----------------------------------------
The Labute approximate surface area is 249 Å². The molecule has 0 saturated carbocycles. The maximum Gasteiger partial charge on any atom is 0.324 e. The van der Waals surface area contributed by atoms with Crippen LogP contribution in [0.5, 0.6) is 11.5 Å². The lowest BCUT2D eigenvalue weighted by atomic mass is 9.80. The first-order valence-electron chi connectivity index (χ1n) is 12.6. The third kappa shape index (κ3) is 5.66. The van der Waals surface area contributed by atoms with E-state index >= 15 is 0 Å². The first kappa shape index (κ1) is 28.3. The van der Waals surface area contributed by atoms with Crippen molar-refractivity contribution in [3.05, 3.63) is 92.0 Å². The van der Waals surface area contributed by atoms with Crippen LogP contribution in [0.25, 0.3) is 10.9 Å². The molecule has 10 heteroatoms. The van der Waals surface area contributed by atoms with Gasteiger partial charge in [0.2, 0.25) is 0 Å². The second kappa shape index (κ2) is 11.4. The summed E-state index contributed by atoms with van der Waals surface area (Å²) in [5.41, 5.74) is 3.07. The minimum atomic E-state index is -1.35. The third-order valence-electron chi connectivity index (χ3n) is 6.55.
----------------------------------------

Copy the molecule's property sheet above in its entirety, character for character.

The Labute approximate surface area is 249 Å². The molecule has 0 saturated carbocycles. The maximum Gasteiger partial charge on any atom is 0.324 e. The van der Waals surface area contributed by atoms with Crippen LogP contribution in [0.5, 0.6) is 11.5 Å². The lowest BCUT2D eigenvalue weighted by atomic mass is 9.80. The first-order valence-electron chi connectivity index (χ1n) is 12.6. The third kappa shape index (κ3) is 5.66. The van der Waals surface area contributed by atoms with E-state index >= 15 is 0 Å². The first kappa shape index (κ1) is 28.3. The van der Waals surface area contributed by atoms with Crippen molar-refractivity contribution in [3.05, 3.63) is 92.0 Å². The van der Waals surface area contributed by atoms with Crippen LogP contribution in [0.25, 0.3) is 10.9 Å². The molecule has 10 heteroatoms. The van der Waals surface area contributed by atoms with Gasteiger partial charge in [0.2, 0.25) is 0 Å². The second kappa shape index (κ2) is 11.4. The summed E-state index contributed by atoms with van der Waals surface area (Å²) in [5.41, 5.74) is 3.07. The minimum atomic E-state index is -1.35. The third-order valence-electron chi connectivity index (χ3n) is 6.55.